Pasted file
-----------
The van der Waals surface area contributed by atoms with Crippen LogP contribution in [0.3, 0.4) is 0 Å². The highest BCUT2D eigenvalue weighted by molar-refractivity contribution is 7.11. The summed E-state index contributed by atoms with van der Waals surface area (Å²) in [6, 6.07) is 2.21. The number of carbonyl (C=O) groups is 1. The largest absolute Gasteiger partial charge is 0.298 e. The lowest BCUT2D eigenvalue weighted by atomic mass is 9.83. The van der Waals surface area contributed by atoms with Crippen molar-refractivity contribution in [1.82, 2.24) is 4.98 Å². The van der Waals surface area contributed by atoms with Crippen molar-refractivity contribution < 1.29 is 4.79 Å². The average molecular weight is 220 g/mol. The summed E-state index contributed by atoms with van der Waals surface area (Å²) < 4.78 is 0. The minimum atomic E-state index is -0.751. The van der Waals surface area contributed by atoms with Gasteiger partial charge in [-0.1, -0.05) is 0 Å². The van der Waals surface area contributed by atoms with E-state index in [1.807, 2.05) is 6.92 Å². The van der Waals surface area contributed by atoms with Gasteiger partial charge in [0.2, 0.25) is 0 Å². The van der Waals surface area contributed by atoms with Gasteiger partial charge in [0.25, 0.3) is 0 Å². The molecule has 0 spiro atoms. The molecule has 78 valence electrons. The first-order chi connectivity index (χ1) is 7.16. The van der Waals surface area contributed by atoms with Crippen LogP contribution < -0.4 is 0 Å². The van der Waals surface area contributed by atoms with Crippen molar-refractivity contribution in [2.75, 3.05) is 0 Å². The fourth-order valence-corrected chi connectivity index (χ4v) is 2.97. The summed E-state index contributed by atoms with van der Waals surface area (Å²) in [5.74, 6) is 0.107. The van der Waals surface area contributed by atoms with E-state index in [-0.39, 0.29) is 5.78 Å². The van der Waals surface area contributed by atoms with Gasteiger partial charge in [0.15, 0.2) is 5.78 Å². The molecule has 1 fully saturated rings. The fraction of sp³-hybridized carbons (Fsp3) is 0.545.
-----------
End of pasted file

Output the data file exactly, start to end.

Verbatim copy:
The van der Waals surface area contributed by atoms with Crippen LogP contribution in [0.3, 0.4) is 0 Å². The highest BCUT2D eigenvalue weighted by molar-refractivity contribution is 7.11. The summed E-state index contributed by atoms with van der Waals surface area (Å²) in [6, 6.07) is 2.21. The number of carbonyl (C=O) groups is 1. The largest absolute Gasteiger partial charge is 0.298 e. The lowest BCUT2D eigenvalue weighted by atomic mass is 9.83. The van der Waals surface area contributed by atoms with Crippen molar-refractivity contribution in [1.82, 2.24) is 4.98 Å². The van der Waals surface area contributed by atoms with Crippen molar-refractivity contribution < 1.29 is 4.79 Å². The average molecular weight is 220 g/mol. The summed E-state index contributed by atoms with van der Waals surface area (Å²) < 4.78 is 0. The minimum atomic E-state index is -0.751. The van der Waals surface area contributed by atoms with Gasteiger partial charge in [-0.1, -0.05) is 0 Å². The van der Waals surface area contributed by atoms with E-state index in [1.807, 2.05) is 6.92 Å². The van der Waals surface area contributed by atoms with Gasteiger partial charge in [0.2, 0.25) is 0 Å². The van der Waals surface area contributed by atoms with Gasteiger partial charge in [0.25, 0.3) is 0 Å². The molecule has 0 spiro atoms. The molecule has 78 valence electrons. The first-order chi connectivity index (χ1) is 7.16. The van der Waals surface area contributed by atoms with Crippen LogP contribution < -0.4 is 0 Å². The van der Waals surface area contributed by atoms with Crippen molar-refractivity contribution in [2.75, 3.05) is 0 Å². The fourth-order valence-corrected chi connectivity index (χ4v) is 2.97. The summed E-state index contributed by atoms with van der Waals surface area (Å²) in [5.74, 6) is 0.107. The van der Waals surface area contributed by atoms with E-state index in [-0.39, 0.29) is 5.78 Å². The van der Waals surface area contributed by atoms with Gasteiger partial charge in [0.15, 0.2) is 5.78 Å². The molecule has 1 fully saturated rings. The fraction of sp³-hybridized carbons (Fsp3) is 0.545.